Madoff Case Study

648 Words Feb 27th, 2015 3 Pages
Author’s Viewpoint In the case study about the Bernie Madoff scandal, the author makes the point that the motivation to succeed in business can present a conflict with the fiduciary duty that a business person has to the client. There is question whether Madoff was motivated solely by greed, in which case he was engaged in a simple Ponzi scheme, or whether he used the Ponzi scheme to hide his failure to generate returns for his clients. Madoff’s lack of transparency violated the trust of his clients, even if he did not initially intend to defraud his clients. There is some ethical ambiguity in this case.
Discussion
The lesson of this case is that transparency is the best policy, since secrets only allow the unethical behavior to
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Two The most famous Ponzi scheme, and which gave rise to the term, involved Charles Ponzi’s sale of international reply coupons to be reimbursed for postage stamps (Grossman, 2012). Like other schemes, Ponzi paid off investors with proceeds generated from newer investors. Ponzi’s scheme is notable because it not only lost investor funds but also brought down six banks. However, this scheme was relatively small compared to the one launched by Allen Stanford, which defrauded investors of more than $7 billion, compared to Ponzi’s $20 million.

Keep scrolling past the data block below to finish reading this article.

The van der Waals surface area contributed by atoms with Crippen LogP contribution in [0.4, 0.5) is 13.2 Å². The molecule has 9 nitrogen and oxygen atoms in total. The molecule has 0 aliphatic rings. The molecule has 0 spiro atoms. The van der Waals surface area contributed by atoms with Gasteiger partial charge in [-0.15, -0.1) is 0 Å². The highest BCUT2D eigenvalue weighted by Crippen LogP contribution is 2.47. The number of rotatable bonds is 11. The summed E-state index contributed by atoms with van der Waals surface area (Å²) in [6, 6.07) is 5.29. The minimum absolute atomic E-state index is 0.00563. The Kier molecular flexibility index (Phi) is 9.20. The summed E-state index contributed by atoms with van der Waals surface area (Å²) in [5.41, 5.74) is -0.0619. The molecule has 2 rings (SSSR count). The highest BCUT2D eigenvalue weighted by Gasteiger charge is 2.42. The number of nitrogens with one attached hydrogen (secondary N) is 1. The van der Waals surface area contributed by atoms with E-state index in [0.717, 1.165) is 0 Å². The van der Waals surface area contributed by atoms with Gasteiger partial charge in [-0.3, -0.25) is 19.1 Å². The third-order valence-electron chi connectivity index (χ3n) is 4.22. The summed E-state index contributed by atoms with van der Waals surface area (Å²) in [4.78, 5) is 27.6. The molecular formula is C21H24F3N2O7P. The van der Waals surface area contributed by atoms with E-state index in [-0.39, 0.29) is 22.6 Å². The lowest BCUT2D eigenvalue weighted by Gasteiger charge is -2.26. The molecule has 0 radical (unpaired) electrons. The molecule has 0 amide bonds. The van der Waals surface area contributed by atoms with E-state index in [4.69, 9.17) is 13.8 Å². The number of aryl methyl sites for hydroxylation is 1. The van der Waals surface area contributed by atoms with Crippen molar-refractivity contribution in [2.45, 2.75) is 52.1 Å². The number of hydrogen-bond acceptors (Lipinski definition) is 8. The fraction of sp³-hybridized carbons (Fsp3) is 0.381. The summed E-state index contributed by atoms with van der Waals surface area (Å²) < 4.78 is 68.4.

Three
It is almost impossible to believe that Madoff’s sons did not know about their father’s fraud, and thus they were complicit ethically if not legally. They could have simply reviewed the investments that Madoff claimed to have made to generate the returns, which would have revealed no link between investor assets and the investments. Madoff would have had to prevent his sons from reviewing any of the transactions. Madoff’s sons not knowing of their father’s scheme may be far fetched, since his sons were directly involved in trading as the Director of Trading and Director of Proprietary Trading.
Four
The ethical issues surrounding running a family owned business relate to the ability to remain impartial and transparent to a third party who has the interests of investors, customers, suppliers, and other stakeholders at heart. The family has a single interest that could result in a cover up when wrongdoing occurs. By

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